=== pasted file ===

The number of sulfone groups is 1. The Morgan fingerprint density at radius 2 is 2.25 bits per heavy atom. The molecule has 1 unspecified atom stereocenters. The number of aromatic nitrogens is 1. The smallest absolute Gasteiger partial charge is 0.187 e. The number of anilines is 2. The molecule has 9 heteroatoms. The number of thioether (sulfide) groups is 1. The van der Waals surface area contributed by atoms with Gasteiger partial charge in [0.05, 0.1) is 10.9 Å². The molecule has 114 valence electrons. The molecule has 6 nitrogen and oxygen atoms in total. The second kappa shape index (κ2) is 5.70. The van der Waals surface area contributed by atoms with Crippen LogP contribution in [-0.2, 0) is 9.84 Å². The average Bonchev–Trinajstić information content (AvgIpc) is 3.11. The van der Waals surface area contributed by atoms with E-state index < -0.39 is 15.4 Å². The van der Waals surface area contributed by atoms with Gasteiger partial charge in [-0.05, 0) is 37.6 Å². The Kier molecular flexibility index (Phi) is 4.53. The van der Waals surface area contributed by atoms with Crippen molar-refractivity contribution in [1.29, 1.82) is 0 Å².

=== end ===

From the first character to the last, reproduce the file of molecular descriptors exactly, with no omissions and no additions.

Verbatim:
The number of sulfone groups is 1. The Morgan fingerprint density at radius 2 is 2.25 bits per heavy atom. The molecule has 1 unspecified atom stereocenters. The number of aromatic nitrogens is 1. The smallest absolute Gasteiger partial charge is 0.187 e. The number of anilines is 2. The molecule has 9 heteroatoms. The number of thioether (sulfide) groups is 1. The van der Waals surface area contributed by atoms with Gasteiger partial charge in [0.05, 0.1) is 10.9 Å². The molecule has 114 valence electrons. The molecule has 6 nitrogen and oxygen atoms in total. The second kappa shape index (κ2) is 5.70. The van der Waals surface area contributed by atoms with Crippen LogP contribution in [-0.2, 0) is 9.84 Å². The average Bonchev–Trinajstić information content (AvgIpc) is 3.11. The van der Waals surface area contributed by atoms with E-state index < -0.39 is 15.4 Å². The van der Waals surface area contributed by atoms with Gasteiger partial charge in [-0.05, 0) is 37.6 Å². The Kier molecular flexibility index (Phi) is 4.53. The van der Waals surface area contributed by atoms with Crippen molar-refractivity contribution in [1.29, 1.82) is 0 Å².